This set of pages comprises a CopyLeft document.

CopyLeft is a concept that began with computer software but has now extended to other "texts" broadly defined that might have once applied for "copyright."  What is the difference? Well, a copyright makes it "mine."  I can sue you if you take my ideas, make them better, and then share them with other people. I don't think my ideas are perfect--I know they are not--they are a draft in process.  I will revise them until I get bored with them, and for them to be of use to you, you need to revise them as well. Suppose your revisions make them better for me?  I think that is fabulous, and everyone should benefit from your contribution. But that benefit should be intellectual/practical; it should not be financial.  If you want to sell the material on these pages, charge others to use them, or generally restrict their use, you have violated the spirit of CopyLeft.  If you want to improve them and share them with others, you have acted totally within the spirit of CopyLeft. And if you send me your revisions so that I can incorporate them here, the circle is complete and we are all better off for it.  Get it?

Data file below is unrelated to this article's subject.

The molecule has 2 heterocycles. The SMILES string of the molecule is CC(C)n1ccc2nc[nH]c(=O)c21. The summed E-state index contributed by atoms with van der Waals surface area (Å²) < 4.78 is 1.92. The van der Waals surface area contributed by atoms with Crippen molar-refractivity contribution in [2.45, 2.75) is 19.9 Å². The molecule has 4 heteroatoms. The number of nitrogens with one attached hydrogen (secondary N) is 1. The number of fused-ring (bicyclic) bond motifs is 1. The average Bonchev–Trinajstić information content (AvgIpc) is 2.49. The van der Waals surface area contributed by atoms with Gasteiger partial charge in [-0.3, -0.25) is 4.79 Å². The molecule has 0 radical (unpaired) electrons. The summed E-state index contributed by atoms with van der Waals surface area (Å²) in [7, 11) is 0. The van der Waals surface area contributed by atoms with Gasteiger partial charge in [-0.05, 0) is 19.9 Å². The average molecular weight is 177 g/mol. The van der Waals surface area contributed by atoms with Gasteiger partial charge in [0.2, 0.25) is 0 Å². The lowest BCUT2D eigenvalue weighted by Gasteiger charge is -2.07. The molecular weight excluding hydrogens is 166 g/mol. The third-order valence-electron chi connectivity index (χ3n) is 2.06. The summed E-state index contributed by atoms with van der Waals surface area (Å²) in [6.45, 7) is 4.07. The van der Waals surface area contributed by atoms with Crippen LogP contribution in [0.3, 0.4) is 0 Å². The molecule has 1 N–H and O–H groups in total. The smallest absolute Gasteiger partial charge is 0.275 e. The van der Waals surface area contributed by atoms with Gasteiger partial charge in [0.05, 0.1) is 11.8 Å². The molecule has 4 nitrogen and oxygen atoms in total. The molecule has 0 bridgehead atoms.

To learn about the origins of CopyLeft in the computer world, check out this site and the links within it:

Interesting questions I've been asked:  

So can I use this CopyLefted material as the "text" in an on-line class for which students pay?
I am not sure how I feel about this.  If it is a resource, then I think it is cool--especially if the teacher improves on the material and sends those improvements to me.  If it is the text for which students are paying, I am uncomfortable.  They could get the material for free, so what role is the "teacher" of the course playing in the academic content of the course?

I'm writing a handbook for a major publisher, can I list this CopyLefted URL as an additional resource?
Well, someone did this and did not bother to ask me.  Had they asked, how would I have answered?  I'd have been flattered and said yes.  I am all in favor of resources beyond the material in the text/course being made available to as many people as possible.  Because I was not asked I admit I was rather upset.  I guess this is the old "mine!!" mentality I should have recovered from when I was three years old--or at least when I started extolling the virtues of CopyLeft.

Can I use this material in my class?
I always answer yes, but I like to know where, how, and who is using the material.  And of course, I love to receive revisions.  Lots of people ask if they can use this material; however, no one ever sends me revisions.  If they do, you'll see that I give them credit.

Sandra Jamieson
Drew University,
Madison, NJ 07940